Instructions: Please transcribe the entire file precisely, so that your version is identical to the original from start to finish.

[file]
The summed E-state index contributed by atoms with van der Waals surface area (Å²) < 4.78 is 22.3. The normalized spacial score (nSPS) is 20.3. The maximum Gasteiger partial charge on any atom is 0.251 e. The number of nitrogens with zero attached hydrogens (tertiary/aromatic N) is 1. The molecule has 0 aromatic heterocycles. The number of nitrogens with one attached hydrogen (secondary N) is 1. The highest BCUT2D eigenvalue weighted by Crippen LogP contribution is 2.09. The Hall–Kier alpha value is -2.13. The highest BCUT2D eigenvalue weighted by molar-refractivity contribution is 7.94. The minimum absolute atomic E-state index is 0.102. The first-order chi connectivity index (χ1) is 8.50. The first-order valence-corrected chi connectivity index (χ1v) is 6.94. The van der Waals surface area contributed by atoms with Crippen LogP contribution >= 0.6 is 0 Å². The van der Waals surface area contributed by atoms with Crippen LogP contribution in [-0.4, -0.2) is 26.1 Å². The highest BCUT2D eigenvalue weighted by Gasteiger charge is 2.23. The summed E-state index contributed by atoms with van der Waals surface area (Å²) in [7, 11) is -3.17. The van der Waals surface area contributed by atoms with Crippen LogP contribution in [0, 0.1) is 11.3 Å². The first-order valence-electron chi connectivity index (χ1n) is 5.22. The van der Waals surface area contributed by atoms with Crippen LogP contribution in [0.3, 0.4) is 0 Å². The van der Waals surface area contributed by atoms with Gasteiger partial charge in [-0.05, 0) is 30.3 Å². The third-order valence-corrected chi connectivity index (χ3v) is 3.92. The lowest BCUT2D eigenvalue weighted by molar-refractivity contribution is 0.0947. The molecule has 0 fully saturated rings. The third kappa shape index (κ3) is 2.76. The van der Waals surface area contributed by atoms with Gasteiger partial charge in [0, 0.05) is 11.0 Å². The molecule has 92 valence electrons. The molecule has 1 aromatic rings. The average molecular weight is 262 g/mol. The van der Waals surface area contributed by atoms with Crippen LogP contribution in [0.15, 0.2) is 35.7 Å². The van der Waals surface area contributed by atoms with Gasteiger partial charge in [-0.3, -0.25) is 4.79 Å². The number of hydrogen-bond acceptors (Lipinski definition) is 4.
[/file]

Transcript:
The summed E-state index contributed by atoms with van der Waals surface area (Å²) < 4.78 is 22.3. The normalized spacial score (nSPS) is 20.3. The maximum Gasteiger partial charge on any atom is 0.251 e. The number of nitrogens with zero attached hydrogens (tertiary/aromatic N) is 1. The molecule has 0 aromatic heterocycles. The number of nitrogens with one attached hydrogen (secondary N) is 1. The highest BCUT2D eigenvalue weighted by Crippen LogP contribution is 2.09. The Hall–Kier alpha value is -2.13. The highest BCUT2D eigenvalue weighted by molar-refractivity contribution is 7.94. The minimum absolute atomic E-state index is 0.102. The first-order chi connectivity index (χ1) is 8.50. The first-order valence-corrected chi connectivity index (χ1v) is 6.94. The van der Waals surface area contributed by atoms with Crippen LogP contribution >= 0.6 is 0 Å². The van der Waals surface area contributed by atoms with Crippen LogP contribution in [-0.4, -0.2) is 26.1 Å². The highest BCUT2D eigenvalue weighted by Gasteiger charge is 2.23. The summed E-state index contributed by atoms with van der Waals surface area (Å²) in [7, 11) is -3.17. The van der Waals surface area contributed by atoms with Crippen LogP contribution in [0, 0.1) is 11.3 Å². The first-order valence-electron chi connectivity index (χ1n) is 5.22. The van der Waals surface area contributed by atoms with Crippen LogP contribution in [0.3, 0.4) is 0 Å². The van der Waals surface area contributed by atoms with Gasteiger partial charge in [-0.05, 0) is 30.3 Å². The third-order valence-corrected chi connectivity index (χ3v) is 3.92. The lowest BCUT2D eigenvalue weighted by molar-refractivity contribution is 0.0947. The molecule has 0 fully saturated rings. The third kappa shape index (κ3) is 2.76. The van der Waals surface area contributed by atoms with Gasteiger partial charge in [0, 0.05) is 11.0 Å². The molecule has 92 valence electrons. The molecule has 1 aromatic rings. The average molecular weight is 262 g/mol. The van der Waals surface area contributed by atoms with Crippen LogP contribution in [0.15, 0.2) is 35.7 Å². The van der Waals surface area contributed by atoms with Gasteiger partial charge in [-0.3, -0.25) is 4.79 Å². The number of hydrogen-bond acceptors (Lipinski definition) is 4.